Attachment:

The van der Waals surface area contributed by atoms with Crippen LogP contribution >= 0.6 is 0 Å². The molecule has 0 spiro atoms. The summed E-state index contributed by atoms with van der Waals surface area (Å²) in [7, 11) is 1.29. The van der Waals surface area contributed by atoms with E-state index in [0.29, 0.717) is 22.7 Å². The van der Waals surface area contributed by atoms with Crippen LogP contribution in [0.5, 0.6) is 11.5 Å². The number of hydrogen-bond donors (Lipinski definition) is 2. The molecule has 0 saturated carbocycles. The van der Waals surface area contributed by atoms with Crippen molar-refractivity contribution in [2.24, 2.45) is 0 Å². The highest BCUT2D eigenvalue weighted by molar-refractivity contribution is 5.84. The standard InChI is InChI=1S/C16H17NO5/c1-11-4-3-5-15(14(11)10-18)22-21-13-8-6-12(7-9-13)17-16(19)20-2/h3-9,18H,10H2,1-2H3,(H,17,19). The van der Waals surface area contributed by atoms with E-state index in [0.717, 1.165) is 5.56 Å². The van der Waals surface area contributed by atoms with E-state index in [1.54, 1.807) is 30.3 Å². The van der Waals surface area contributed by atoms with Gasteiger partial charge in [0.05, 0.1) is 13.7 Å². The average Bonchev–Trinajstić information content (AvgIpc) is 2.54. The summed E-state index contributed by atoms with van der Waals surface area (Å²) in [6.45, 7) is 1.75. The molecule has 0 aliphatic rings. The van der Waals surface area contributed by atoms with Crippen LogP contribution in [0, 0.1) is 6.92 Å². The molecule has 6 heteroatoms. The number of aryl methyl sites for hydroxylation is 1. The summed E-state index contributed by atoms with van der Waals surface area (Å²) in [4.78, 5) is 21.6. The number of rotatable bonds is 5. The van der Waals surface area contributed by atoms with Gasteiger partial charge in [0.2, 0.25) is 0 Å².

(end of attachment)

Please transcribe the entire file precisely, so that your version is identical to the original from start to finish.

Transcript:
The van der Waals surface area contributed by atoms with Crippen LogP contribution >= 0.6 is 0 Å². The molecule has 0 spiro atoms. The summed E-state index contributed by atoms with van der Waals surface area (Å²) in [7, 11) is 1.29. The van der Waals surface area contributed by atoms with E-state index in [0.29, 0.717) is 22.7 Å². The van der Waals surface area contributed by atoms with Crippen LogP contribution in [0.5, 0.6) is 11.5 Å². The number of hydrogen-bond donors (Lipinski definition) is 2. The molecule has 0 saturated carbocycles. The van der Waals surface area contributed by atoms with Crippen molar-refractivity contribution in [2.24, 2.45) is 0 Å². The highest BCUT2D eigenvalue weighted by molar-refractivity contribution is 5.84. The standard InChI is InChI=1S/C16H17NO5/c1-11-4-3-5-15(14(11)10-18)22-21-13-8-6-12(7-9-13)17-16(19)20-2/h3-9,18H,10H2,1-2H3,(H,17,19). The van der Waals surface area contributed by atoms with E-state index in [0.717, 1.165) is 5.56 Å². The van der Waals surface area contributed by atoms with E-state index in [1.54, 1.807) is 30.3 Å². The van der Waals surface area contributed by atoms with Gasteiger partial charge in [0.05, 0.1) is 13.7 Å². The average Bonchev–Trinajstić information content (AvgIpc) is 2.54. The summed E-state index contributed by atoms with van der Waals surface area (Å²) in [6.45, 7) is 1.75. The molecule has 0 aliphatic rings. The van der Waals surface area contributed by atoms with Crippen LogP contribution in [0, 0.1) is 6.92 Å². The molecule has 6 heteroatoms. The number of aryl methyl sites for hydroxylation is 1. The summed E-state index contributed by atoms with van der Waals surface area (Å²) in [4.78, 5) is 21.6. The number of rotatable bonds is 5. The van der Waals surface area contributed by atoms with Gasteiger partial charge in [0.2, 0.25) is 0 Å².